I also made it abundantly clear that if that solution did not work, I would have no alternative – indeed, no hesitation – in requiring the rock-ramp proposal to proceed. To give practical effect to my decision, I exercised my power to revoke the original direction issued in 2006, in favour of the order given to the Fermoy Town Council, under section 116 of the Fisheries (Consolidation) Act 1959, to undertake immediate repairs to the existing damaged fish ladder situated in the weir to reduce the barrier effect of the weir on migratory fish species. In light of my discussions with the European Commission authorities, having listened to the council, the rowing club and the anglers – and having had the advice of the Attorney General, as the chief legal adviser to the Government – I came to the conclusion that affording the council an opportunity to explore its preferred solution to repair the existing fish ladder is the appropriate immediate action.

This will obviously need to be monitored closely from a fish passage perspective. I hope the council will work closely with local or regional fisheries officers to ensure that the optimum result is obtained. All parties involved must, however, appreciate that Ireland is a member of the European Union and thus committed to meeting its responsibilities under EU law, including obligations on biodiversity, and in particular to protection of species and habitats under the habitats directive.

I have created an opportunity for the council to demonstrate that its preferred solution to repair the fish pass offers a viable solution to the issue of fish passage at Fermoy. This opportunity has been provided to the council notwithstanding the technical advice to me and it is now a matter for Fermoy Town Council, the owners of the weir, to implement its proposals and monitor their effectiveness. In creating this opportunity, I stress there is no dilution of Ireland’s commitment to meeting its responsibilities under EU law, including obligations on protected species under the habitats directive. The effect of the repairs proposed on fish migration will be closely monitored and if the required improvement in fish migration is not achieved, I will not hesitate to direct the town council to undertake further major works.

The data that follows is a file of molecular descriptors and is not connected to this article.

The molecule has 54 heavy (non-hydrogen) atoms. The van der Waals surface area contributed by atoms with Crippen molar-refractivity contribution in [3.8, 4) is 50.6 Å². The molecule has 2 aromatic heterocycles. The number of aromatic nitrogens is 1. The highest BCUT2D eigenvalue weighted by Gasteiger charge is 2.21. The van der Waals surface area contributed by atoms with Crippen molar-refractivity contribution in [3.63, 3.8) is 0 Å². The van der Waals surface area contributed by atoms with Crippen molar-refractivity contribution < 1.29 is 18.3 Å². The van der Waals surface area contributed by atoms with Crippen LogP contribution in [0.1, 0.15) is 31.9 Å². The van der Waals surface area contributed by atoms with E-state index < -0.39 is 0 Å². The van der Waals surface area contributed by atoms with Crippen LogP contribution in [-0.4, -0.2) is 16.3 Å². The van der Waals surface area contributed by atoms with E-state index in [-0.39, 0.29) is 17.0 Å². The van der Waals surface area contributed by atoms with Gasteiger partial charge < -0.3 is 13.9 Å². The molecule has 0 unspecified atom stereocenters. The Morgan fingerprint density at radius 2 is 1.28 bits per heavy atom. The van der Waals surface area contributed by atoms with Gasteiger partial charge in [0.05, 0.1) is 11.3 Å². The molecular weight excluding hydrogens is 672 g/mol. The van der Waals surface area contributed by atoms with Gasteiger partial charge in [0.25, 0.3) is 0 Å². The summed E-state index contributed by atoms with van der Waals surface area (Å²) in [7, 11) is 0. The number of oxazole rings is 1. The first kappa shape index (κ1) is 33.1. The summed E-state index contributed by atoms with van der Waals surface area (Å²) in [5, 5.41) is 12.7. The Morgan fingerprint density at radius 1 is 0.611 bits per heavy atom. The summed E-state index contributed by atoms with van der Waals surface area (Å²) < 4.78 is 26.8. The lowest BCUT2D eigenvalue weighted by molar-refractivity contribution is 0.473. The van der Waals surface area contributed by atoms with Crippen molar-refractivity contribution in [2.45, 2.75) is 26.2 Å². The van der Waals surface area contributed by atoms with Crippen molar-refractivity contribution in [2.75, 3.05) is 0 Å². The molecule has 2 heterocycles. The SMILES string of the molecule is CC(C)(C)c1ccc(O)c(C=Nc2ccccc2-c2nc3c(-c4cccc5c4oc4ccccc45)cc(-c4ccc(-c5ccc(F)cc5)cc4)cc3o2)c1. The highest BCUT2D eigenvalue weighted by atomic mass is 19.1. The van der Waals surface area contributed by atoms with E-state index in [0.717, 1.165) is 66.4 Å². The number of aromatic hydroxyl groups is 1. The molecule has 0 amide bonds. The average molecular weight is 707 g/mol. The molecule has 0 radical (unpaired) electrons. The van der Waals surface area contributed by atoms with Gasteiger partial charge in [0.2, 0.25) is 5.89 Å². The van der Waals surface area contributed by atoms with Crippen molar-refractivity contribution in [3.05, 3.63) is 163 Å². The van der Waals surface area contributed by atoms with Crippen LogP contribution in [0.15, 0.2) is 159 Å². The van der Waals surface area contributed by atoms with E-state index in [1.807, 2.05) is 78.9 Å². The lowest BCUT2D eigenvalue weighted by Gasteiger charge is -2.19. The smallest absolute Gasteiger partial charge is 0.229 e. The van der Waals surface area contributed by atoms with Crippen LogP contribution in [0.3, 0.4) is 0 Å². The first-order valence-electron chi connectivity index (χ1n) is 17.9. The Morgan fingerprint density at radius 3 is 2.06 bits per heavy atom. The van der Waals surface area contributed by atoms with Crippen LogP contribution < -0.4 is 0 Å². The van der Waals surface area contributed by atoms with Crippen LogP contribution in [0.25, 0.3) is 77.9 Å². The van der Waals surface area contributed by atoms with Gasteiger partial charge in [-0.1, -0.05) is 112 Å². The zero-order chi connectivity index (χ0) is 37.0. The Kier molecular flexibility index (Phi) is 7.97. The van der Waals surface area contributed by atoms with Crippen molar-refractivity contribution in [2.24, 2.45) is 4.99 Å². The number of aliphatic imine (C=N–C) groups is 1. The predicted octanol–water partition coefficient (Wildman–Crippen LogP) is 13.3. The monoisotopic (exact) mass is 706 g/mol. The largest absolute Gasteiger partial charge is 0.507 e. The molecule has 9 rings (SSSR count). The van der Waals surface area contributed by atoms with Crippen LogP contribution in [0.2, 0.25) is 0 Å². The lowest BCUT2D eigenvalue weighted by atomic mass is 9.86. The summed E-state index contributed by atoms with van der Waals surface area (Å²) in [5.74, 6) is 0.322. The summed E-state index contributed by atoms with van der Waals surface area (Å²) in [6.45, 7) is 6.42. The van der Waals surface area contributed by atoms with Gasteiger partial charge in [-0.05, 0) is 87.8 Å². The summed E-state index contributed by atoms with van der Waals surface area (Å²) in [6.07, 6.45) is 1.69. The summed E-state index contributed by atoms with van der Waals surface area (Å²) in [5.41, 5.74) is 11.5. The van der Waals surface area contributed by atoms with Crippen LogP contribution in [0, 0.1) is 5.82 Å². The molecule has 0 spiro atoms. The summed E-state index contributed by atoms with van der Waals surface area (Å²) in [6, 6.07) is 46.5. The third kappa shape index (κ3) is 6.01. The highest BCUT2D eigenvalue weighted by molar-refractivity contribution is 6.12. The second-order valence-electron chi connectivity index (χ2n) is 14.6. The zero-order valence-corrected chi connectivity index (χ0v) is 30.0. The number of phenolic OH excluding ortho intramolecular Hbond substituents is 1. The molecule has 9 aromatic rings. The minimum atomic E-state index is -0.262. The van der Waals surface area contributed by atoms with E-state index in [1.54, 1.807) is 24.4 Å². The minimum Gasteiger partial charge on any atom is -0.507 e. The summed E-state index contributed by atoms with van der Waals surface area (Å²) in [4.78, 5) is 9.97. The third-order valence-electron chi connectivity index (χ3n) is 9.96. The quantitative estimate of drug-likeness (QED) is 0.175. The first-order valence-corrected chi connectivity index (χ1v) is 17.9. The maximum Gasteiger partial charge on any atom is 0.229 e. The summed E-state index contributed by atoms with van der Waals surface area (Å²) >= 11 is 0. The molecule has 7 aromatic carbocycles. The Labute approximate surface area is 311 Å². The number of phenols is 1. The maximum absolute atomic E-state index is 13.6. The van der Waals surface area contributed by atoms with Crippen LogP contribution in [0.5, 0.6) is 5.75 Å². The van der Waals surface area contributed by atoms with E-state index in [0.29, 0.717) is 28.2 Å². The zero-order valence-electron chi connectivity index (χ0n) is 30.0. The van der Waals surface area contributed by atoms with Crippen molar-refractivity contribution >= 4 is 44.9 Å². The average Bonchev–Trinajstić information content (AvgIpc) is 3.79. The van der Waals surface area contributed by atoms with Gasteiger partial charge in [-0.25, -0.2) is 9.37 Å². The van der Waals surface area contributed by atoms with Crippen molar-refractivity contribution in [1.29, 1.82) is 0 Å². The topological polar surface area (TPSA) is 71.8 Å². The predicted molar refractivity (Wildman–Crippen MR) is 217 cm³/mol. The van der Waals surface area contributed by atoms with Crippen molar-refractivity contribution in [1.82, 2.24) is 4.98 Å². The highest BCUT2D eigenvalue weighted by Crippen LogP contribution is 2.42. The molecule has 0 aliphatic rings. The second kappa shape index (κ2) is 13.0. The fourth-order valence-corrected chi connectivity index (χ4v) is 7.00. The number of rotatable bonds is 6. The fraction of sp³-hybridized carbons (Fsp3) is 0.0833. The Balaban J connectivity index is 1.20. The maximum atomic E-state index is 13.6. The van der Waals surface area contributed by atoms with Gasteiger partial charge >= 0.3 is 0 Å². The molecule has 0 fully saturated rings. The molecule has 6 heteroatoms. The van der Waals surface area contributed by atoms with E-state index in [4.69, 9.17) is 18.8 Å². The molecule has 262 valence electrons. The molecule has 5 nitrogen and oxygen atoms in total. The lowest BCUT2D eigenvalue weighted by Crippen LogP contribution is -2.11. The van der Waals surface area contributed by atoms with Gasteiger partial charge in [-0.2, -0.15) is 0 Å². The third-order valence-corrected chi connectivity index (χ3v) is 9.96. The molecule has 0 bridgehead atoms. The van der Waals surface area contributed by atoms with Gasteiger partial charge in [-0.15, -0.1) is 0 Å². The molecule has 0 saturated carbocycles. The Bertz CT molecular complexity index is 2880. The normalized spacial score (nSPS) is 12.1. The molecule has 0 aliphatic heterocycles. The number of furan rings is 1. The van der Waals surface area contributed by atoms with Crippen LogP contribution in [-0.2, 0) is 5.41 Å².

I understand that the works on the weir do not contribute to the separate flood relief project. The costs are therefore not attributable or appropriate to that project, which is being funded and managed by the Office of Public Works. The onus rests with the local authority to maintain the structure it values and protects so zealously, in the same way that it funds and maintains other important infrastructure in its ownership.

 Deputy David Stanton: It does not have the money.

Deputy Conor Lenihan: I fully appreciate that the need to remedy the problems of a barrier to fish migration at Fermoy has been contentious, but I hope the decision I have made will enable rapid progress to be achieved. I urge the council to expedite the repairs and engage actively with the fisheries board to monitor their impact. I again thank the Deputy for raising this matter. I also thank the people I met in Fermoy who made submissions to me on this matter.

Deputy David Stanton: They have no money.